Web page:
I don’t think I will have time here to discuss the intersectionality that comes with being a Black woman, but suffice it to say that these issues come up constantly.
So how, you may be wondering, do I even function under all of this daily pressure of being a Black woman in mathematics? Well, fortunately for middle-school-aged ‘Tine, my father had also told me something back when I was in second grade: “Everyone in my family goes to college.” There may be some negative stereotypes about Nigerians, or about Black people in general, but the stereotype about Onayemis is that we are intellectuals, professionals, and respected community leaders. And I try to confirm these stereotypes every day, both in how I conduct myself, and in how I encourage my nieces and nephews to behave.
As a Black girl whose favorite subject was math ever since “1 + 1 = 2”, I grew up very aware of the types of studies that Dr. Steele spearheaded. I remember reading about them in high school, as a member of the Minority Student Achievement Network (MSAN). We met with high-achieving Black and Latino students from across the country to discuss the Achievement Gap and possible ways to close it. Unfortunately, after returning to my high school as a teacher, I can see that little has been accomplished in that endeavor. You can still tell what level a class is by the color of the students.
To be completely honest, if I knew the answer to combatting Stereotype Threat on a large scale, I would not be changing fields right now. I would be continuing in education, closing the Achievement Gap, and saving the world. However, on a personal level, I have found that the more I identify myself as a unique individual, the less fear I have about this issue. Unfortunately, one way that I know I’m doing a good job is that people will slip up and say something to indicate that they have forgotten my race or gender altogether. When someone makes a sweeping generalization about Black people and responds to my side-eye by saying, “Well, not you. You’re not really Black,” I know that I have succeeding in not confirming the stereotype. This does not mean that the person has disregarded the stereotype as being inaccurate; they have just moved me into the category of an exception. When I am treated like “one of the guys”, I know that I am not perceived as an overly-emotional woman; but now I will likely have to sit through some upsettingly vulgar jokes that men usually wouldn’t tell in “mixed company”.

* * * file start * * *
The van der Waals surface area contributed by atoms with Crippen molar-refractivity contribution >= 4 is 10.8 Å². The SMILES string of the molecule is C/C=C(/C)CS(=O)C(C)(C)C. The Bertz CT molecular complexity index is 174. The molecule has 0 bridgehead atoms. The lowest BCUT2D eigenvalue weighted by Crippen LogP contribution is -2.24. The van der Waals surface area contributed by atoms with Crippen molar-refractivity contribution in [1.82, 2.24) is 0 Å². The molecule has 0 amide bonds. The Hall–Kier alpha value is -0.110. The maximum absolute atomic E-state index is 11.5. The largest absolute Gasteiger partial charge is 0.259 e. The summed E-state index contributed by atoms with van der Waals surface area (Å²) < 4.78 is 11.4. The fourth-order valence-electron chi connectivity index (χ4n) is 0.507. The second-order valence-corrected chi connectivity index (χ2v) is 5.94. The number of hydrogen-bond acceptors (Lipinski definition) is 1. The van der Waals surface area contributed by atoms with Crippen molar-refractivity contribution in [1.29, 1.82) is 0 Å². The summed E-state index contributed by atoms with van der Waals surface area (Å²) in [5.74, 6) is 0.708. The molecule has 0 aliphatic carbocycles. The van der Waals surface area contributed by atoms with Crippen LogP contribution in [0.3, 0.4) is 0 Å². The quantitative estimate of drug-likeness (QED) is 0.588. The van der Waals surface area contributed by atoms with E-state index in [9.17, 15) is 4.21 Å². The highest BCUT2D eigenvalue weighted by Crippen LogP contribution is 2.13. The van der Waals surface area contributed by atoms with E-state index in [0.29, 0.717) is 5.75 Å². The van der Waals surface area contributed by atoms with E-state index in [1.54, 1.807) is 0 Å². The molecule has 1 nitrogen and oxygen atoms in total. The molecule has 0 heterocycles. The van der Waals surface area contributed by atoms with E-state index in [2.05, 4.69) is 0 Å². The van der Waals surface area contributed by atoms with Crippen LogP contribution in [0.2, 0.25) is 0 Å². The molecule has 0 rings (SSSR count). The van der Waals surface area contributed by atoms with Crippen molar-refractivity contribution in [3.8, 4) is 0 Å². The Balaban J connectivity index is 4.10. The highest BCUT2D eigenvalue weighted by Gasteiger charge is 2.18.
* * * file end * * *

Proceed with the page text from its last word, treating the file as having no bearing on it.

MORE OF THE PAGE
It’s kind of a mixed bag, because I like being a Black woman. But I end up feeling obligated to prove how much I don’t fit into that category…which makes me angry. And then I end up confirming the stereotype anyway: another angry Black woman, ranting and raving about something or another. Perhaps I should just embrace it. I may be a loud, angry Black woman, but I’m really good at math…and I’m getting pretty good at coding too, so watch out!